A novel at its most engaging when it shows the protagonist’s struggle to recover from trauma.


A Virginia woman contemplates revenge against her new boss—the very same man who raped her years ago—in Mikalsen’s (The House by the Cypress Trees, 2019, etc.) thriller.

Emma and Aidan Shephard are both worried about their jobs. The owner of Davis & Parsons, the pharmaceutical company where the couple works, is planning to sell. But the unexpected buyer is Avias Global, which is set to merge with D&P. The more startling news for Emma is that the Avias president is Richard Stolar. She quickly confirms he’s the man who beat and raped her at her college, Westview, more than two decades earlier. People at Westview, including the dean, dismissed Emma’s assault claims back then, and she’s never told Aidan about what happened to her. With revenge in mind, Emma ultimately concentrates on Parozex, an antipsychotic drug Richard wants fast-tracked to FDA approval despite potentially fatal side effects. Emma looks for dirt on the new boss and uncovers a surprising link to her former college roomie, Shannon, and Emma’s boyfriend at Westview, Jeff. Richard’s scheme to get Parozex onto the market is unquestionably unethical, but with employees scared of losing jobs and Aidan getting chummy with Richard, convincing others won’t be easy for Emma. Though Mikalsen’s tale has the hallmarks of a thriller, it’s most riveting as a drama. Emma’s story is at times heartbreaking; she often blames herself for Richard’s vicious assault and is psychologically incapable of using stairs, as the attack took place in a stairwell. But it’s gratifying to watch her persevere even as she stumbles, as when she enlists her teen daughter, Sophie, for her hacking skills to dredge up info on Richard. There’s suspense, particularly near the end, and a few memorable plot turns, while the author’s taut prose dramatizes the protagonist’s inner conflict. Her building anger, for example, results in fists so tightly clenched her fingers ache. Still, the book shines brightest with Emma’s triumphs, such as the support she receives from and provides for another rape survivor.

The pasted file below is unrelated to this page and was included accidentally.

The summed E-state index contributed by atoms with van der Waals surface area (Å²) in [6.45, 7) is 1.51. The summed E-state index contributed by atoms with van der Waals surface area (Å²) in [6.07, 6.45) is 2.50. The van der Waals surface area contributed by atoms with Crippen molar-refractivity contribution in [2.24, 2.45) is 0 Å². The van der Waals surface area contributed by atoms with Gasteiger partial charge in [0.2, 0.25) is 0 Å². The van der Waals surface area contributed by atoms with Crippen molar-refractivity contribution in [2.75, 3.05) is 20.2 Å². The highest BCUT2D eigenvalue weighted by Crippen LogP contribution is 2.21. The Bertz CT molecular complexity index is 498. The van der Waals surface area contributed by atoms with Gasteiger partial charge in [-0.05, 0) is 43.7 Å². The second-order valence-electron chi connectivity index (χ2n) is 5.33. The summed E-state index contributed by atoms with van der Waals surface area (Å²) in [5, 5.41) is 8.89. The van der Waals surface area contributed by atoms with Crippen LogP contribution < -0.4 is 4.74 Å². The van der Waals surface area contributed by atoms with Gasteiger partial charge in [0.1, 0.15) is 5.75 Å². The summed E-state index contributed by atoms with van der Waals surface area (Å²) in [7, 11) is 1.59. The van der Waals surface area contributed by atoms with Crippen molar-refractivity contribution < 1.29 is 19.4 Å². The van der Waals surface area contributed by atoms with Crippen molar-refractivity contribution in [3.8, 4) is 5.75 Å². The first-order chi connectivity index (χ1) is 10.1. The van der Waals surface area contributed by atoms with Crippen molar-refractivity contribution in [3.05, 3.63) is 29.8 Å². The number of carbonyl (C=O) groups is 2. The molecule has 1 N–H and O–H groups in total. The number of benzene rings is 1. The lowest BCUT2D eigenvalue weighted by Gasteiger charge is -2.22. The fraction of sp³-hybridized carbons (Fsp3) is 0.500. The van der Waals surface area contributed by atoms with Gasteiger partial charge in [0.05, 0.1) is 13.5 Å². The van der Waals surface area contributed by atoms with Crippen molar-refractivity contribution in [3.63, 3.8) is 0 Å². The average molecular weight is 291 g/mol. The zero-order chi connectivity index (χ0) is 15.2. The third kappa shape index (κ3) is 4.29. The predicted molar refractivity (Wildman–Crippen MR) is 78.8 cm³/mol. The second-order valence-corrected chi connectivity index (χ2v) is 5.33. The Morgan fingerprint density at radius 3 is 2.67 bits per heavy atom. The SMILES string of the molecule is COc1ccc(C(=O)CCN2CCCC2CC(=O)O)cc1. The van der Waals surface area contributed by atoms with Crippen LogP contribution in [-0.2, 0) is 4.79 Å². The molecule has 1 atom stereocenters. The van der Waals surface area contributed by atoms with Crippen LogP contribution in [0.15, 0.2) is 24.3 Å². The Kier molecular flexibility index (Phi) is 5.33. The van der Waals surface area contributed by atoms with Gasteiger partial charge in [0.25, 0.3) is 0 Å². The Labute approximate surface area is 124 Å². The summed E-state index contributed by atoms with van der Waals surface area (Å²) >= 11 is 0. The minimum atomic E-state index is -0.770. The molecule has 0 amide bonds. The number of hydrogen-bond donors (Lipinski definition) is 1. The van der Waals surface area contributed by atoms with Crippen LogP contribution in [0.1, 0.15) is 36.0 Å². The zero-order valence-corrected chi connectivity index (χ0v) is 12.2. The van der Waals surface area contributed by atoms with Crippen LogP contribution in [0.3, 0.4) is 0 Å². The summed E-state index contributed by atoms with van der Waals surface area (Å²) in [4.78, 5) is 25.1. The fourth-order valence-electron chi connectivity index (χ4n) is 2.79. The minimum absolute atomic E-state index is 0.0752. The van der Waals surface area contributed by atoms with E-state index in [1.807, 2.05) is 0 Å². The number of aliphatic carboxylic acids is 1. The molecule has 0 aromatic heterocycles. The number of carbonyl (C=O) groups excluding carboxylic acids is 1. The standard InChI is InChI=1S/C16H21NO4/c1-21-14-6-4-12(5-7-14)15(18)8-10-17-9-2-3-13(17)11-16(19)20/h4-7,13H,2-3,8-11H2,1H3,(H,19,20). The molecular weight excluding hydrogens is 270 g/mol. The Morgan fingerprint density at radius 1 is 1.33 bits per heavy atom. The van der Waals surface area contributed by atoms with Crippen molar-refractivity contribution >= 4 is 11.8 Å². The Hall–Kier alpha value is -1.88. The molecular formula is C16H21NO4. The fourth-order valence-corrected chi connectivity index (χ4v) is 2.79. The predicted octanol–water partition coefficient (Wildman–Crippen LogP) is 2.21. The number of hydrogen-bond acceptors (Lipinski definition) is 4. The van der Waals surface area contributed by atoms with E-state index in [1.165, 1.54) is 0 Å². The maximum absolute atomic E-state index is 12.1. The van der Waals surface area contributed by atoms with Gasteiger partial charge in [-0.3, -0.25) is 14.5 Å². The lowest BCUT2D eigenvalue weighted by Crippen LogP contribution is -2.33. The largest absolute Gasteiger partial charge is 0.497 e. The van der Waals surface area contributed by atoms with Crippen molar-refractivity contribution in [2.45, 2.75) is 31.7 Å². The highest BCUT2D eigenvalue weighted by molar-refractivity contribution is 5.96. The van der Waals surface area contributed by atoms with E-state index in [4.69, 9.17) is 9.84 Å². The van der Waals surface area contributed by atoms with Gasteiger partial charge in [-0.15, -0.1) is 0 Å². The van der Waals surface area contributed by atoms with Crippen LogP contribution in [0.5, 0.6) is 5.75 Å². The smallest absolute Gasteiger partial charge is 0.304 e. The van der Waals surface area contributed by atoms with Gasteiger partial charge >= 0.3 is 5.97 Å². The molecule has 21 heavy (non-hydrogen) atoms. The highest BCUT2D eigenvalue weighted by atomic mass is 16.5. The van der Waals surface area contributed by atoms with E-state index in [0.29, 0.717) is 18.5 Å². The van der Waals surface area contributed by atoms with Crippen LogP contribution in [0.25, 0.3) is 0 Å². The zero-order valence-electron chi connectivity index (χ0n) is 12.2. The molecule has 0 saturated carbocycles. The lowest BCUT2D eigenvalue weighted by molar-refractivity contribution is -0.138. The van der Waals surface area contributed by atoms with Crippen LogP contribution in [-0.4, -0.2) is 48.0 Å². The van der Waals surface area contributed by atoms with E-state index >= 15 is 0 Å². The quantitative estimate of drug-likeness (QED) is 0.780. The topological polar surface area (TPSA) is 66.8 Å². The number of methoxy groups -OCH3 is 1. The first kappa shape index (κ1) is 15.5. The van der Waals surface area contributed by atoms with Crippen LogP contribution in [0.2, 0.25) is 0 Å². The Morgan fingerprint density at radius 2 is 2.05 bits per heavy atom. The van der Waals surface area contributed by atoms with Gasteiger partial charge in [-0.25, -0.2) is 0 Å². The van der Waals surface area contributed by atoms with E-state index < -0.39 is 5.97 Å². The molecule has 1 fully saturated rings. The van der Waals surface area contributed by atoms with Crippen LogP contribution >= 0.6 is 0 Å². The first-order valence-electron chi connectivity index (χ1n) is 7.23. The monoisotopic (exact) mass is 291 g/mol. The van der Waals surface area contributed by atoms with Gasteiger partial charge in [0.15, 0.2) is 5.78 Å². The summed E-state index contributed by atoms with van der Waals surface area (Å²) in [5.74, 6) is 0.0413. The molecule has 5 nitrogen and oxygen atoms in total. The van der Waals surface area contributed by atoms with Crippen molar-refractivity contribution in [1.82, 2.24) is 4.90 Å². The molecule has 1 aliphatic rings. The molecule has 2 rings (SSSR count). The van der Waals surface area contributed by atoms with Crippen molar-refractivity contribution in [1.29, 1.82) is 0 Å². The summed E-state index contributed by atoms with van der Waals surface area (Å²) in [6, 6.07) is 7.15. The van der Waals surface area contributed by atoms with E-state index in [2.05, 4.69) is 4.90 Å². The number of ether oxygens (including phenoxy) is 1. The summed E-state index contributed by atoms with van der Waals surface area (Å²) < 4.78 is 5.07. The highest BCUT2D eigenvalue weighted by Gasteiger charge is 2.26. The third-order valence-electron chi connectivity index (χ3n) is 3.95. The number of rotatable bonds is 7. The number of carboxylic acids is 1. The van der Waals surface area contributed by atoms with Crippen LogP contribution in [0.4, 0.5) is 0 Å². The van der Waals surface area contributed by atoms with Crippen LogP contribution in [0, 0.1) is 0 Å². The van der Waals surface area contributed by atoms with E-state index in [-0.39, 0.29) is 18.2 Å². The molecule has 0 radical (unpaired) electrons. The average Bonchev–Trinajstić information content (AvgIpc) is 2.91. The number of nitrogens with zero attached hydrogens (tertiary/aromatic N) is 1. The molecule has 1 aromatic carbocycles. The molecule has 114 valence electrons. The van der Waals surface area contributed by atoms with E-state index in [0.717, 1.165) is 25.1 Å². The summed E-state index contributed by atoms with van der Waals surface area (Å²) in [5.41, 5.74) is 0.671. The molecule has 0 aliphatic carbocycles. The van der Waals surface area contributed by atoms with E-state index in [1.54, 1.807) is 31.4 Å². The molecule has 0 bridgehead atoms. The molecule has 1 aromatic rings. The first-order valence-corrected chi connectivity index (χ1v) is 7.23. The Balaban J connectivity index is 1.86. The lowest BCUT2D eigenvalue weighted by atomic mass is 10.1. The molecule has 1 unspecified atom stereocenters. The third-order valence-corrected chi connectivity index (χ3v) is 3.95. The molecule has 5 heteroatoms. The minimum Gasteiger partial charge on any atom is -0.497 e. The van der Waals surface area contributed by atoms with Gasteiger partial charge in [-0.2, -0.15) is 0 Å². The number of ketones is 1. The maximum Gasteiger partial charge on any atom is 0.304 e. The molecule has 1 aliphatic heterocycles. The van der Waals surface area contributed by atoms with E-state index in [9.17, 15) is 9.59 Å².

A novel at its most engaging when it shows the protagonist’s struggle to recover from trauma. 

Pub Date: Jan. 6, 2020

ISBN: 978-1-5092-2889-8

Page Count: 334

Publisher: Wild Rose Press